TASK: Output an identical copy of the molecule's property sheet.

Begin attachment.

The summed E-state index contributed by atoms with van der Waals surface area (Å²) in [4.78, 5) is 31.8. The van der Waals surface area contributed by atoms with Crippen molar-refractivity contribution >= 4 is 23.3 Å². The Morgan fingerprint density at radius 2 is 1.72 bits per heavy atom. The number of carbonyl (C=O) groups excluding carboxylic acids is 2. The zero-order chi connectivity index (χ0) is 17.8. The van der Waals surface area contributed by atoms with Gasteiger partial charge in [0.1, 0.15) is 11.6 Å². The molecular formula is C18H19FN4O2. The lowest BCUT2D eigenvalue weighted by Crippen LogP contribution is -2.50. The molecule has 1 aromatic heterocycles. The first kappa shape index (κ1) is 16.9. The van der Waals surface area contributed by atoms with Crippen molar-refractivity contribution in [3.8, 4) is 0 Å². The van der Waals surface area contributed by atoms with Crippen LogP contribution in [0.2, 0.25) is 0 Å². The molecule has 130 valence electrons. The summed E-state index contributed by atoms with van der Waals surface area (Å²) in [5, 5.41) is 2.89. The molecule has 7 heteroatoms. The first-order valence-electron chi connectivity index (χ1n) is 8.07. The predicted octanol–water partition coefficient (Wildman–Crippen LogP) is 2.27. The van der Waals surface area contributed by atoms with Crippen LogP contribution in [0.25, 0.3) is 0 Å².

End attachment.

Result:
The summed E-state index contributed by atoms with van der Waals surface area (Å²) in [4.78, 5) is 31.8. The van der Waals surface area contributed by atoms with Crippen molar-refractivity contribution >= 4 is 23.3 Å². The Morgan fingerprint density at radius 2 is 1.72 bits per heavy atom. The number of carbonyl (C=O) groups excluding carboxylic acids is 2. The zero-order chi connectivity index (χ0) is 17.8. The van der Waals surface area contributed by atoms with Gasteiger partial charge in [0.1, 0.15) is 11.6 Å². The molecular formula is C18H19FN4O2. The lowest BCUT2D eigenvalue weighted by Crippen LogP contribution is -2.50. The molecule has 1 aromatic heterocycles. The first kappa shape index (κ1) is 16.9. The van der Waals surface area contributed by atoms with Crippen molar-refractivity contribution in [3.8, 4) is 0 Å². The van der Waals surface area contributed by atoms with Crippen LogP contribution in [0.2, 0.25) is 0 Å². The molecule has 130 valence electrons. The summed E-state index contributed by atoms with van der Waals surface area (Å²) in [5, 5.41) is 2.89. The molecule has 7 heteroatoms. The first-order valence-electron chi connectivity index (χ1n) is 8.07. The predicted octanol–water partition coefficient (Wildman–Crippen LogP) is 2.27. The van der Waals surface area contributed by atoms with Crippen LogP contribution in [0.25, 0.3) is 0 Å².